When Everyone Lifts
Few burdens are heavy when everyone lifts. —African proverb
I am in Kenya at last! For the first time, I am bringing a team with me. On this trip, to Kenya first, then to scale Kilimanjaro, everyone lifts!
We had a long flight: Julie Winton, a nurse with BioRx, arrived in Boston on Thursday, and I drove down to meet her and whisk her away to my home. We reviewed the gear and equipment for Kilimanjaro, and weighed our bags. Mine was 16.5 pounds; hers was 44.5. While I gloated, Julie pointed out how little I had by way to thermal/arctic clothing. She scared me into buying more. She said it was -5 degrees on Kili!
So we packed and repacked all night, and on Friday morning, we drove to EMS to buy a sleeping back liner and heavier socks. Much better!
At 3 pm our ride arrived. I was shocked to see a stretch limo–a surprise from my assistant, Zoraida. And we need it–we had six huge bags, filled to the max, and two carry-ons each, also filled.
A seven-hour flight to Paris only to face a delayed flight by 12 hours, a rented hotel room in Paris, then an 8.5 hour flight at 11 pm last night, landing us in Nairobi this morning. Julie didn’t sleep all night.
Nairobi is beautiful: the air is cool and dry, the streets clear for once. Cattle are shooed along by a barefoot boy, alongside motorbikes and cars that seemingly mocking him as they whiz by. We pull up to the Southern Sun Hotel, just last year the Holiday Inn. When I check in, the staff says, “You’ve been here before.” Two other times, in fact! I know this place well.
We relax, unpack. Later, our colleague, Maureen Miruka, founder and president of the Jose Memorial Haemophilia Society visits. While sipping tea, we discuss how we will most likely invest the up to $45,000 we have gleaned from our climbing proceeds. For that is what we are doing: investing in the future of hemophilia in Africa.
While Kenya is a model African country, the country is currently faced with an influx of refugees. Conflicts in the Horn of Africa have driven more than 1,300 refugees a day, the vast majority from embattled Somalia, into the Dadaab refugee camps in Kenya – now the world’s largest humanitarian crisis, with almost 400,000 refugees in three camps designed for 90,000.
Short-term efforts by humanitarian groups include improvements including safe water and sanitation, improved security, and access to health services and emergency shelter.
For now, this doesn’t touch us. We will focus on the crisis of hemophilia. At dinner we sat around, told stories, and prepped for tomorrow, when we will go to the homes of the poor, to see how hemophilia is not just endured but survived.
Interesting Book I Just Read
A Stolen Life by Jaycee Dugard
I have to review this book with two hats: one as a human being and mother; the other as an editor. And it wasn’t easy in either case. Jaycee Dugan’s story has made headlines for the past two years; in 1991, at age 11, while walking to the bus stop for school, she was tasered and abducted by a married couple. For the next eighteen years, she was held in crude captivity until her rescue in 2009. She suffered years of what can only be described as sexual and psychological torture, living in a tent in the backyard, unseen by the world. She survived by learning to adapt, giving in to the perverse needs of her captors, and eventually gave birth to two daughters, the first when she was only 14 years old. Her case made headlines also as a horrific example of the failures of the legal system: Garrido was a known pedophile, and parole officers who visited the home numerous times never once looked in the back yard, where they would have seen Jaycee.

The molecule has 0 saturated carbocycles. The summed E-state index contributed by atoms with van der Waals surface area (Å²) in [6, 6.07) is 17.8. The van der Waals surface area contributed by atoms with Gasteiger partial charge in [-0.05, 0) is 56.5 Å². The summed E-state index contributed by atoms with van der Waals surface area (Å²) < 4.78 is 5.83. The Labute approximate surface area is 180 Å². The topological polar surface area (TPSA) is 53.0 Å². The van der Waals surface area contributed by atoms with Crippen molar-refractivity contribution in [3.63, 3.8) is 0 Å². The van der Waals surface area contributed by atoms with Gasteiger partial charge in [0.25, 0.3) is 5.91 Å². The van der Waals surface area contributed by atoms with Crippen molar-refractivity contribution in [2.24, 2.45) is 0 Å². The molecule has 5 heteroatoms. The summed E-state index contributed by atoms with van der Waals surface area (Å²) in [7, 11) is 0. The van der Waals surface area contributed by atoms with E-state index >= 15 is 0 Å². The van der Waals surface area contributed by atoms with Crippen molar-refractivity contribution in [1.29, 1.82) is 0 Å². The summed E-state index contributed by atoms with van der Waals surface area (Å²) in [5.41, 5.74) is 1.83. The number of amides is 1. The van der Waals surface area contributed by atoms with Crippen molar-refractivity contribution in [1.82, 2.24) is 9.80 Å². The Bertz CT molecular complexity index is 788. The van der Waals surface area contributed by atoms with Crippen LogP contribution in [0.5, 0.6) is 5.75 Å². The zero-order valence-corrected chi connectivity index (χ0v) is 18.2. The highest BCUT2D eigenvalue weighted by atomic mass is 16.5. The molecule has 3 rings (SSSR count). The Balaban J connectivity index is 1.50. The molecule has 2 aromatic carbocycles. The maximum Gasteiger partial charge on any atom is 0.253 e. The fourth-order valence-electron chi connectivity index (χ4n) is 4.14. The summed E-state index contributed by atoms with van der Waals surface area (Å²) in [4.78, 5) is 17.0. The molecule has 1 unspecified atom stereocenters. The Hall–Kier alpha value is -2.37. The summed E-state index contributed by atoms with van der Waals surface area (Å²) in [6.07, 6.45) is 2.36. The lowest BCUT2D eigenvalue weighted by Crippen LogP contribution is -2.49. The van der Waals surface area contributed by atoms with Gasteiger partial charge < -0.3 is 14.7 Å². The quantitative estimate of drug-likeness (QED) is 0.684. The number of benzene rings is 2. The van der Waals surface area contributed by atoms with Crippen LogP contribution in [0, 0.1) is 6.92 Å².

Jaycee’s memoir is honest, direct, and spares no detail. You will marvel at how a child survived such abuse; you may cry as you read this, or even stop reading it. Jaycee was never allowed to use her own name, was deprived of all books, TV and human contact other than Philip Garrido for months. Eventually, she lived vicariously through the TV and internet, and gained access to the main house, but always returned to her crude tent, where there was no plumbing or luxuries. By complying, she won favors, such as outings and even helping the Garridos run a printing business. She never, ever forgot who she was, that this was wrong, and prayed that someone would recognize her. She is filled with longing for her mother, which is perhaps the most poignant part of the book. The book is a testament not only to Jaycee’s strong spirit but to the human spirit and how, even in a child, it can triumph over the worst of circumstances. Jaycee is not filled with hate, does not feel entitled, and has moved on with her life. She is now a lady who is dignified, calm and impressive.
As an editor, I do need to point out objectively that the book is not well written. It took only a night to read, was riveting, but uneven, choppy and skips vast amounts of time in her captivity. It’s told only from her point-of-view, which is fine, but the book would have been so much better in the hands of an experienced writer who could have brought more of what was happening with efforts to find her, and her mother’s experience. The book feels like it was written by a child, and in many ways it was, as Jaycee’s education ended so abruptly in fifth grade, and she endured so much. More time was spent describing her numerous pets than her own children—these are odd things psychologically, and even endearing, but makes the book a bit frustrating to read. Still, I highly recommend it. Jaycee is a classy lady and perhaps the bravest one we can imagine, to share her experiences. I think she may have shared too soon, however; perhaps over time she can pen another, which will provide more insight from her as an adult. My rating refers to the content and my regard for the author, and less the style. Three stars.